Aisle Chatter

The holiday season can give many companies not only the opportunity to showcase their creative side, but to also have some fun while doing it. KFC (Kentucky Fried Chicken, for those of you who have been stuck in a dark hole your entire life), a company that has become know for their outside-of-the-box marketing stunts, has taken the ball and is not only running but sprinting forward with this year’s endeavor. Introducing the KFC 11 Herbs & Spices Firelog from Enviro-Log: a five-pound fried chicken scented firelog that is made from 100 percent recycled materials and can burn for two and a half to three hours. It sounds like a sureFIRE (see what I did there?) way to get people craving the chain’s signature “finger-lickin’ good” namesake product. But if you’re hoping to get a few for your holiday fireside chats, think again. The item, which was priced to sell at $18.99 (including taxes, shipping and handling), sold out in the first day it was made available. I should know since I was one of the intrigued consumers who went online to buy it.

On the flip side in what may be a lesson in what-not-to-do in marketing is the Pittsburgh-based manufacturer Primal Palate. The paleo spice company is being taken to Maryland federal court by industry titan McCormick & Co. for trademark infringement of its Old Bay seasoning by Primal Palate’s “New Bae” seasoning blend (which went on the market in October 2017). McCormick, producer of the iconic Old Bay, sent the startup a cease-and-desist letter in April and is arguing (according to a story in Bloomberg about the lawsuit) that “the New Bae name confuses consumers into thinking the two spices are related and diminishes the good reputation and value of its Old Bay trademark.” While in this day where infamy over integrity can sometimes give you a leg up, the smaller company may have shot themselves in the foot by not only stating in their launch announcement last fall that the product name was “a terrible pun” meant to promote a “bay seasoning” but also by utilizing such slogans as “Out with the Old, and in with the NEW.” The husband and wife founders Bill and Hayley Staley have also acknowledged openly, “It was a nod to Old Bay.” I don’t envy the couple in their legal battle because not only does McCormick have much deeper pockets than they do, but the die-hard Old Bay supporters are a very loyal, vocal and possessive group.

Congratulations to Giant/Martin’s on receiving a 2018 Food Recovery Challenge (FRC) regional award this month from the U.S. Environmental Protection Agency (EPA). The FRC is a voluntary program in which participants pledge to provide a food waste baseline along with annual goals to prevent food waste, donate wasted food and or recycle food scraps in a state-permitted non-landfill destination. EPA regional offices across the country provided recognition to FRC participants and endorsers for outstanding accomplishments in preventing and diverting wasted food and the Carlisle-based retailer was one of the EPA’s three region 3 (Delaware, DC, Maryland, Pennsylvania, Virginia and West Virginia) winners of the award (the other two being UEmpower of Maryland and the University of Pittsburgh). According to Nicholas Bertram, president of Giant/Martin’s, the company’s “Meat the Needs” program, which was started in 2008 after the revelation that protein meat was most needed by hungry families but often in short supply, can largely be credited for the recognition bestowed on them from the prestigious government agency. Through this program, stores safely freeze and donate meat that is pulled from sale a day before its sell-by date. This product is safe, consumable food that rather than going into landfills is being sent to regional food banks to feed those most in need.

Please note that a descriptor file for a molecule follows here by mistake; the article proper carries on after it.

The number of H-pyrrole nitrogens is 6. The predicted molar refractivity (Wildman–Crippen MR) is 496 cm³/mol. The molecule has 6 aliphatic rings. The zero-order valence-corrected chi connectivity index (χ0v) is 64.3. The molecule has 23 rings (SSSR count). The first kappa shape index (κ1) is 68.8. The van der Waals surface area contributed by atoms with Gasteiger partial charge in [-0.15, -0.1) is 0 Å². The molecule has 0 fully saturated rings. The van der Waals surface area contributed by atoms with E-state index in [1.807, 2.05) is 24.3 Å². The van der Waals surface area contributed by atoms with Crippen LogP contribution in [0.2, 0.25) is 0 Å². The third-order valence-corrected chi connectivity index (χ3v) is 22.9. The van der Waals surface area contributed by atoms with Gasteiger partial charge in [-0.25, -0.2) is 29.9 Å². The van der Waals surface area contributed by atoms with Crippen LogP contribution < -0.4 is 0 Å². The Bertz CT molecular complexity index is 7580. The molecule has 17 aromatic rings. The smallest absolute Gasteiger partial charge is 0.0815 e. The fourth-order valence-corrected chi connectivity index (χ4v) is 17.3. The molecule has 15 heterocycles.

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“As a food retailer we are committed to reducing waste and minimizing our environmental impact, while at the same time maximizing food donations to our regional food banks,” said Bertram. “Our ‘Meat the Needs’ program has been a game changer for our company and our food bank partners, diverting food from landfills and onto the plates of those in need. We are honored to have these ongoing efforts recognized by the EPA.”